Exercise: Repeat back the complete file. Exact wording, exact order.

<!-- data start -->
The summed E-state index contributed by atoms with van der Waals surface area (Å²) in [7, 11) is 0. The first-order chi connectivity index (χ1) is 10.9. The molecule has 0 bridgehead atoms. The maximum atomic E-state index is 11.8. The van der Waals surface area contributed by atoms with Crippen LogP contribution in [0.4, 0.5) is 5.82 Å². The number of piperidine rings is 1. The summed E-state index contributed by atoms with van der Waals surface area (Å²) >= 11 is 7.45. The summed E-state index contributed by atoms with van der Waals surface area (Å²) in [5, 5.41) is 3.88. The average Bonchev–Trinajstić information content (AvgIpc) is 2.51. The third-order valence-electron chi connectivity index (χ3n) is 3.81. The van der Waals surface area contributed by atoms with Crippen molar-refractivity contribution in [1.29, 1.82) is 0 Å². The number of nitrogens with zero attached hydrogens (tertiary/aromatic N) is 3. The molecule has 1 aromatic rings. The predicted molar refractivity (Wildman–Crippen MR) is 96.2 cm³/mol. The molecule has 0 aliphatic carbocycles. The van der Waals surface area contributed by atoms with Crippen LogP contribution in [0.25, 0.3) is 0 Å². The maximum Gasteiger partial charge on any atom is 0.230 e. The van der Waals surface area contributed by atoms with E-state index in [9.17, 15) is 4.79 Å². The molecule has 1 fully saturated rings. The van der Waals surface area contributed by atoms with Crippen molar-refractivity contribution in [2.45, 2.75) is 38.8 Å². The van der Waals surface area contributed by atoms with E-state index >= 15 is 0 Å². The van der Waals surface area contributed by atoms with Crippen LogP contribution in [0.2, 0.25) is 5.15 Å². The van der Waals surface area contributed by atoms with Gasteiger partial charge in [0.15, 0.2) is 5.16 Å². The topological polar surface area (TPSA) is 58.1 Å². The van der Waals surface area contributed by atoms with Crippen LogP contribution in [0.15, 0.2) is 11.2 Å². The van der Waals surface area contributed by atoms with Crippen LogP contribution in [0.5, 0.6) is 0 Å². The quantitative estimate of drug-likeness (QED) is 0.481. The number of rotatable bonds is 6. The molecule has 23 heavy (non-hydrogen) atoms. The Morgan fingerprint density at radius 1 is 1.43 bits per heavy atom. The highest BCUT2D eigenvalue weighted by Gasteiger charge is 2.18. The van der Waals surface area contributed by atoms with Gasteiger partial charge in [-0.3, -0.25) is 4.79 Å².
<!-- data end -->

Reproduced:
The summed E-state index contributed by atoms with van der Waals surface area (Å²) in [7, 11) is 0. The first-order chi connectivity index (χ1) is 10.9. The molecule has 0 bridgehead atoms. The maximum atomic E-state index is 11.8. The van der Waals surface area contributed by atoms with Crippen LogP contribution in [0.4, 0.5) is 5.82 Å². The number of piperidine rings is 1. The summed E-state index contributed by atoms with van der Waals surface area (Å²) >= 11 is 7.45. The summed E-state index contributed by atoms with van der Waals surface area (Å²) in [5, 5.41) is 3.88. The average Bonchev–Trinajstić information content (AvgIpc) is 2.51. The third-order valence-electron chi connectivity index (χ3n) is 3.81. The van der Waals surface area contributed by atoms with Crippen molar-refractivity contribution in [1.29, 1.82) is 0 Å². The number of nitrogens with zero attached hydrogens (tertiary/aromatic N) is 3. The molecule has 1 aromatic rings. The predicted molar refractivity (Wildman–Crippen MR) is 96.2 cm³/mol. The molecule has 0 aliphatic carbocycles. The van der Waals surface area contributed by atoms with Crippen LogP contribution in [0.25, 0.3) is 0 Å². The maximum Gasteiger partial charge on any atom is 0.230 e. The van der Waals surface area contributed by atoms with E-state index in [9.17, 15) is 4.79 Å². The molecule has 1 fully saturated rings. The van der Waals surface area contributed by atoms with Crippen molar-refractivity contribution in [2.45, 2.75) is 38.8 Å². The van der Waals surface area contributed by atoms with E-state index >= 15 is 0 Å². The van der Waals surface area contributed by atoms with Crippen LogP contribution in [0.2, 0.25) is 5.15 Å². The van der Waals surface area contributed by atoms with Gasteiger partial charge in [0.15, 0.2) is 5.16 Å². The topological polar surface area (TPSA) is 58.1 Å². The van der Waals surface area contributed by atoms with Crippen LogP contribution in [0.15, 0.2) is 11.2 Å². The van der Waals surface area contributed by atoms with Crippen LogP contribution in [0.5, 0.6) is 0 Å². The quantitative estimate of drug-likeness (QED) is 0.481. The number of rotatable bonds is 6. The molecule has 23 heavy (non-hydrogen) atoms. The Morgan fingerprint density at radius 1 is 1.43 bits per heavy atom. The highest BCUT2D eigenvalue weighted by Gasteiger charge is 2.18. The van der Waals surface area contributed by atoms with Gasteiger partial charge in [-0.3, -0.25) is 4.79 Å².